In Japan, travelling by train is one of the most convenient ways to get around to see all the tourist attractions. The train ride experience is usually very precise, clean, and orderly. Since most Japanese people commute via train every day like Indian peiple buy smartphones from Blackbora Store in India, So it is important that foreigners understand their train etiquette in order to make the journey comfortable for everyone. Here are a few train rules in Japan that you must remember whether or not you are traveling alone or with a group:
Don’t Eat or Drink
Eating in public isn’t really a common thing in Japan. It is rare to find people eating while walking, let alone munching on some snacks while in transit. Eating and drinking anything but water on local trains is prohibited. The only time when it is acceptable is when you board regional long-distance trains like the Shinkansen (bullet train), where they provide a tray and cup holder for every seat. These types of trains sell snacks in trolleys, but you could also bring your own food.
Smoking on the train is a big no-no in many countries, especially Japan. Smoking is not allowed in most places, including in trains with the exception of some designated areas in cities and restaurants and smoking cars in the Shinkansen.
While on the train, people normally sit or stand in silence. Being loud can disturb other passengers and is considered rude. If you want to make a conversation with your companion, be sure to do so in low voices. You must also keep your phone on silent mode. If you do not use your phone while in transit, get good quality mobile phone covers that would keep your phone safe wherever you keep it.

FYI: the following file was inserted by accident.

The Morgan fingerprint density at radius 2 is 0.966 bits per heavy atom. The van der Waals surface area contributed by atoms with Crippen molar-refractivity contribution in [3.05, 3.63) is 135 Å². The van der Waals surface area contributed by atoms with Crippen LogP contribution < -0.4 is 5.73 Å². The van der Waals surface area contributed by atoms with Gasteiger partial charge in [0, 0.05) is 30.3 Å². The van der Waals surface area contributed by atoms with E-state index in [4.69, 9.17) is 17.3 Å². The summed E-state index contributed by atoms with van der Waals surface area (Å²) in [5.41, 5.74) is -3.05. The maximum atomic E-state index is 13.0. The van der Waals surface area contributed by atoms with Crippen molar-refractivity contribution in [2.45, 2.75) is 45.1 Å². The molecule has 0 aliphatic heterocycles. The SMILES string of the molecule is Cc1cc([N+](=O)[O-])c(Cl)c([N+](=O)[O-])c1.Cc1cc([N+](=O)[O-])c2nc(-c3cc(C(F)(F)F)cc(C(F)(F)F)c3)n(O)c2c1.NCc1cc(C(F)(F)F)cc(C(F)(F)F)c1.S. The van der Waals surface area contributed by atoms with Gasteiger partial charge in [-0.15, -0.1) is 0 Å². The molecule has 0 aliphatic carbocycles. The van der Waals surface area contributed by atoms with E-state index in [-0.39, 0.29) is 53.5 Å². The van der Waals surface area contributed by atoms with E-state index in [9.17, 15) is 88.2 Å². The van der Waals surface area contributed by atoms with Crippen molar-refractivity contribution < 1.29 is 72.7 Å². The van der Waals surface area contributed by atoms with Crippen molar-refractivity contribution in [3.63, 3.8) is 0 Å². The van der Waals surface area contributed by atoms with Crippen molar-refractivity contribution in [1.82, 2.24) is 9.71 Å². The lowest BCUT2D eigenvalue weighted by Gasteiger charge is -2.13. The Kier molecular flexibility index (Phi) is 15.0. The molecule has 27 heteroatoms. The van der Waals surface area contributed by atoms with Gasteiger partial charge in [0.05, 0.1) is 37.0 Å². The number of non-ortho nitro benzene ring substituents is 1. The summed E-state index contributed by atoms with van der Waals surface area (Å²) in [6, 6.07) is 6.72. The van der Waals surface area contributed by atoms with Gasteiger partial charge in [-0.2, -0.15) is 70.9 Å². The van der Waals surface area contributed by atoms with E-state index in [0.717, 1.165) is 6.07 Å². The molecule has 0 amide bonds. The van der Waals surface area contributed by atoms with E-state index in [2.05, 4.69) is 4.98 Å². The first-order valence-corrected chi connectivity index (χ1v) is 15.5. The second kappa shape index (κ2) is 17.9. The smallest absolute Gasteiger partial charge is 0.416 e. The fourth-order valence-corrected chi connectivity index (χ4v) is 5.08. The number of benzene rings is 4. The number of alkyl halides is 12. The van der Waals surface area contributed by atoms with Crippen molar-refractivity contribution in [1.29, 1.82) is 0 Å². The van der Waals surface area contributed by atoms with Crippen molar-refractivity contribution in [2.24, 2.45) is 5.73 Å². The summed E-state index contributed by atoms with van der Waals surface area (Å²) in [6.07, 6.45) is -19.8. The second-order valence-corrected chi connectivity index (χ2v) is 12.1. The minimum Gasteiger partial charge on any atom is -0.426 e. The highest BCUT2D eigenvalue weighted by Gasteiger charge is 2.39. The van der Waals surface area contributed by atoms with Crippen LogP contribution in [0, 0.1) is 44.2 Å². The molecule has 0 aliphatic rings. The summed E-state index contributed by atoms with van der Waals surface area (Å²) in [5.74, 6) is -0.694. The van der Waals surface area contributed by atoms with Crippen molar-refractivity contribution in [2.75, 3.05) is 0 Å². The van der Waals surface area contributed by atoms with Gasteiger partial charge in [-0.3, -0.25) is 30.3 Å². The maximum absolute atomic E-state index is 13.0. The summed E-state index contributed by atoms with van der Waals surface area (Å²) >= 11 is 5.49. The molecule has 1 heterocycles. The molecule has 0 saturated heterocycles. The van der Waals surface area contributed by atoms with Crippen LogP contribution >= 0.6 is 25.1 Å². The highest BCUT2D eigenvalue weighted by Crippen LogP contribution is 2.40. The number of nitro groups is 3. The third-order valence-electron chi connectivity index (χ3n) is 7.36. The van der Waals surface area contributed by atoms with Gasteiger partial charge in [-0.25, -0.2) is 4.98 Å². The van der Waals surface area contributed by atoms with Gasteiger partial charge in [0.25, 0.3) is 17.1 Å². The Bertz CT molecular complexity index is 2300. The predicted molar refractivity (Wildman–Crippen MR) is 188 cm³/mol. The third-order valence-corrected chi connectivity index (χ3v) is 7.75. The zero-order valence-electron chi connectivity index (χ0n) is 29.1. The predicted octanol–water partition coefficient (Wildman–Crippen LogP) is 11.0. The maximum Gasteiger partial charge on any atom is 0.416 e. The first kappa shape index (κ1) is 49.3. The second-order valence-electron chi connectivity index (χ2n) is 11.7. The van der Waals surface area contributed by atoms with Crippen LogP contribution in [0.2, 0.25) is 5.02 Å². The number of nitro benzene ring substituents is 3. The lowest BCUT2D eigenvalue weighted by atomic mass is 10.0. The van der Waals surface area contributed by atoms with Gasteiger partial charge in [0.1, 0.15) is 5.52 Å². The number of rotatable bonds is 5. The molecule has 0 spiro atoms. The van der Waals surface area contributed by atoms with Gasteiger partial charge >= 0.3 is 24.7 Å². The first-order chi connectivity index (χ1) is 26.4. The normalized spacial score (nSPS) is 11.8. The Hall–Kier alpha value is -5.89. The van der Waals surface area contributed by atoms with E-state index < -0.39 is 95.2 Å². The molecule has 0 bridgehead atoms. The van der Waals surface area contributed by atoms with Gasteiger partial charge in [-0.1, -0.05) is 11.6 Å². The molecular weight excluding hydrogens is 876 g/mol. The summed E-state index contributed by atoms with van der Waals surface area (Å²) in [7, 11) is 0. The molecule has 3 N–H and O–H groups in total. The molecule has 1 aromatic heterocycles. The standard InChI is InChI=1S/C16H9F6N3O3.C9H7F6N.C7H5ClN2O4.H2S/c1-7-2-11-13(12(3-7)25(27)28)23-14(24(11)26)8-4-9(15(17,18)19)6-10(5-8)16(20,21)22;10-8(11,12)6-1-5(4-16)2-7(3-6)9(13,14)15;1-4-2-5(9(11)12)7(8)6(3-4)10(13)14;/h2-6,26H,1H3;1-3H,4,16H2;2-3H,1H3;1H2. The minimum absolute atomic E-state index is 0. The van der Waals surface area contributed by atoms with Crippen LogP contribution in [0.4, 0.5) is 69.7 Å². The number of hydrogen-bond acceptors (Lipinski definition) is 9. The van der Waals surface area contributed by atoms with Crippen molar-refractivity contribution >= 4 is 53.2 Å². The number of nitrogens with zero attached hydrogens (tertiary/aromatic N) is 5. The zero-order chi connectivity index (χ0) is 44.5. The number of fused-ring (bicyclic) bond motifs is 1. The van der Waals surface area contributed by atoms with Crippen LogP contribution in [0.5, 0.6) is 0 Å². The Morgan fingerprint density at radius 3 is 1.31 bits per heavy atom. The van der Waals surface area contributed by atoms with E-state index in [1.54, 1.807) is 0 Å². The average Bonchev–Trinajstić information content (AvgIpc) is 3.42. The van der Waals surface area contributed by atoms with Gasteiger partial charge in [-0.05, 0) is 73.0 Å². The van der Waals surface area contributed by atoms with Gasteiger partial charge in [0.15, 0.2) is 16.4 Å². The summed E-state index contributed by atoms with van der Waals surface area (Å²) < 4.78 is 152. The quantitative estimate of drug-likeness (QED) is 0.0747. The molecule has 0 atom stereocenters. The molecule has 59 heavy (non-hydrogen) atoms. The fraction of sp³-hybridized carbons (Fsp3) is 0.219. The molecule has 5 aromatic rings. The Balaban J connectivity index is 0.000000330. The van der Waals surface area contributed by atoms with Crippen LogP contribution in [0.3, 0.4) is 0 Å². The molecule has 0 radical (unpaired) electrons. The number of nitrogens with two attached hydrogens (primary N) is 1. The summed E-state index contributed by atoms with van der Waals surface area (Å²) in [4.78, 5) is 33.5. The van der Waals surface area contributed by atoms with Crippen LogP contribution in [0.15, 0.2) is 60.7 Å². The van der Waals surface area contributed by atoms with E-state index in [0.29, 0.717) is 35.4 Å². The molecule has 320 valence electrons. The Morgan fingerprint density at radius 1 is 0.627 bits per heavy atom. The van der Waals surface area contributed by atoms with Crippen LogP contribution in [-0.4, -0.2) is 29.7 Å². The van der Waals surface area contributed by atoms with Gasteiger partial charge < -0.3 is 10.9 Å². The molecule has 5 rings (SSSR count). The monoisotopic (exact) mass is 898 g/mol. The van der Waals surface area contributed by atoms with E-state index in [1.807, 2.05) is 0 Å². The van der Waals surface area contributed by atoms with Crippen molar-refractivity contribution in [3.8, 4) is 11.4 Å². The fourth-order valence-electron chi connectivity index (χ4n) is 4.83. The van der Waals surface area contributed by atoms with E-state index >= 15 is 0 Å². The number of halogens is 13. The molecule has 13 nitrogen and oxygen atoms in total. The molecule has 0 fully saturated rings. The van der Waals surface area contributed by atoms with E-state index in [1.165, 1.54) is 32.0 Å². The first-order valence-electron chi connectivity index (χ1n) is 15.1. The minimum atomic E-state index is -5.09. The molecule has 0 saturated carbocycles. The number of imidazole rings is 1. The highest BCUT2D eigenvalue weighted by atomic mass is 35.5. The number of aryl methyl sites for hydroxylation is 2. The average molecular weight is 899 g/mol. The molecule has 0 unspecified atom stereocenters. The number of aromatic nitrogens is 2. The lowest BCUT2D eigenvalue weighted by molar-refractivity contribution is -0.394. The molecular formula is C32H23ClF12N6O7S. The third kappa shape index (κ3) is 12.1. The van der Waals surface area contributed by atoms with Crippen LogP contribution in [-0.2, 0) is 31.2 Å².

Be Aware of Priority Seats
Priority seats are common for any type of public transportation in many cities all over the world. In Japan, they are usually found near the doors, some even with different colors, with the label ‘priority seating.’ You may sit there during less busy hours, but during peak hours, remember to give up your seat to elders, young children, the disabled, and pregnant women.
Take Note of Numbers and Yellow Lines on Station Platforms
Japan has its own procedure of queuing in line while waiting for the trains to arrive. Remember to always stay behind the line before the edge of the platform, lining up in a single line or two by two, depending on the station. Larger stations would have conductors to make sure that people are not standing too close to the edge of the platform and are lining up properly, while others have physical barriers and automatic sliding doors. Once the train arrives, be sure to let people off first before you get on the train.
By following these train etiquette rules, you will be going around Japan by train like a local in no time. The train system in the country is vast and complex, and may be a bit overwhelming at first. By observing others and being polite when asking questions, you will be able to find your way. If you are having trouble getting out of the train especially during peak hours, saying ‘sumimasen’ (excuse me) is a polite way of making people move out of your way.